Spain: Traditional parties encourage racism and xenophobia

SOS Racismo

Sources (in Spanish): SOS RacismoEl Comercio, Ecuador, EFE, at Mugak, Cadena SER.

Racism and xenophobia have intensified in Spain under the influence of political forces and traditional parties that have assumed postulates until now restricted to the extreme right, warned the federation of non-governmental organizations SOS Racismo in its latest annual report. In recent months, “a time bomb” has been created, while “the political class fails as a whole; ones for playing the racist game and others for not condemning it enough”, said Alba Cuevas, the spokeswoman for the network in Cataluña.

As a specific example to support this statement, SOS Racismo referred to the refusal of town councils in Cataluña to allow irregular inmigrants to exert basic rights such as registering on municipal rolls, which has contributed to the criminalization of foreigners. Even in municipalities where the use of Burqas was never detected, a ban on this clothing was proposed. 

This discourse, together with the aggravation of the economic crisis, has translated into an intensification of xenophobic attitudes and opinions. The Bertelsmann Foundation verified that 31 per cent of the Spanish population would expel immigrants that have been unemployed for a long time. 

A clear cut in social rights for inmigrants has also been registered, which increases the vulnerability of a group that is already subjected to a special, and many times discriminatory, regulation.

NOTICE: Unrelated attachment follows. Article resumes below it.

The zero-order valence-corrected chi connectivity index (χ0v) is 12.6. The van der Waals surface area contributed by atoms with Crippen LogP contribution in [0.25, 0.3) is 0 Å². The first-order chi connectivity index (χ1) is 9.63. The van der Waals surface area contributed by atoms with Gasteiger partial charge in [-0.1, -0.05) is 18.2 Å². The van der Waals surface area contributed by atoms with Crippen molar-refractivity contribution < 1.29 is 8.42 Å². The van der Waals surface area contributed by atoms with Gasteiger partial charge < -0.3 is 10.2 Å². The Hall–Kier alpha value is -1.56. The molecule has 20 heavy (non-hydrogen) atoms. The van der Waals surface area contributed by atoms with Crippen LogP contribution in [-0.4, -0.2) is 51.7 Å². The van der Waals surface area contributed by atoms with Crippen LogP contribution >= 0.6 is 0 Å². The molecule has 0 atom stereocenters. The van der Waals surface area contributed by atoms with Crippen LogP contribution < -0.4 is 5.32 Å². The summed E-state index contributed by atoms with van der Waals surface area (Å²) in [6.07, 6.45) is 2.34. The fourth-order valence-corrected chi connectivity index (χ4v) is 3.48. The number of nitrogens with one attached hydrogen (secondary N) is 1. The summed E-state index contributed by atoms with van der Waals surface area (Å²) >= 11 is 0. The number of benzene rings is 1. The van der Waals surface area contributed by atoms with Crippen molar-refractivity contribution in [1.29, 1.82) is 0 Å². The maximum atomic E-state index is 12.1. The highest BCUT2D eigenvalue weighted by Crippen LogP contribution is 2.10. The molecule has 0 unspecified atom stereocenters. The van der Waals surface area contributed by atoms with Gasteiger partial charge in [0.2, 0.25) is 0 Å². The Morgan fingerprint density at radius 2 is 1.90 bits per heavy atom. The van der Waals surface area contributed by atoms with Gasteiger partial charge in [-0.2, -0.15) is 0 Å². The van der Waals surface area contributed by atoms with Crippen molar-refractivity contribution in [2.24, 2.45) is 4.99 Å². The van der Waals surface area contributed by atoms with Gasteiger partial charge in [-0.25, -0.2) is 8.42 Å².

Immigrants in Spain are a group showing relative stability. According to the Ministry of Labour, by the end of 2010 the figure of foreign residents was very similar to that of the previous year: 4,926,608 people. The community regime (48.75 per cent) is practically the same as the general regime for foreigners -non-community (51.25 per cent). Notwithstanding this, inmigrants continue to have an unemployment rate ten points higher than that of the native population.  

Furthermore, the report by SOS Racismo detected a reduction in the arrival of people in irregular situation, owing to the economic crisis and the change of route of migratory flows. This reduction, however, does not alleviate the tragedy involved in the attempt of reaching the Spanish coasts, which in 2010 – according to APDHA data – resulted in the death of 131 people. 

This survey indicates that 2,738 people had access to asylum procedures last year in Spain, nearly 6 per cent less than in 2009, the lowest figure since 1989.   

It also confirmed the existence of discriminatory actions in the work sphere and in relation to security forces, where an halo of impunity can be noticed. 

The stigmatization and persecution of gypsies – transmitted by France to its neighbours – led the Popular Party (PP) to criminalize the Roma from Eastern Europe in Badalona.

Spanish political parties “have broken the ethical barrier by charging foreigners and minorities with accusations, expressions and actions that are even categorized as crimes”, warned Alba Cuevas.   

“The populist discourse” and taking advantage of the “economic crisis to create fear, appealing to emotion, to the concept of survival, to the classical motto ‘primero los de casa’ (natives first!)” is gaining ground not only hand in hand with the extreme right but owing to the fact that “major political parties, such as the PP in Badalona and national representatives that fail to unauthorize the discourse of the Mayor of the third Catalan city (Badalona), are playing the racist game”, without condemning these practices, according to Cuevas.

“The idea that if there is not enough for everybody, natives are first, particularly in terms of health, education or basic services, is being increasingly accepted”, explained the report’s coordinator, Mikel Mazkiaran, during its presentation.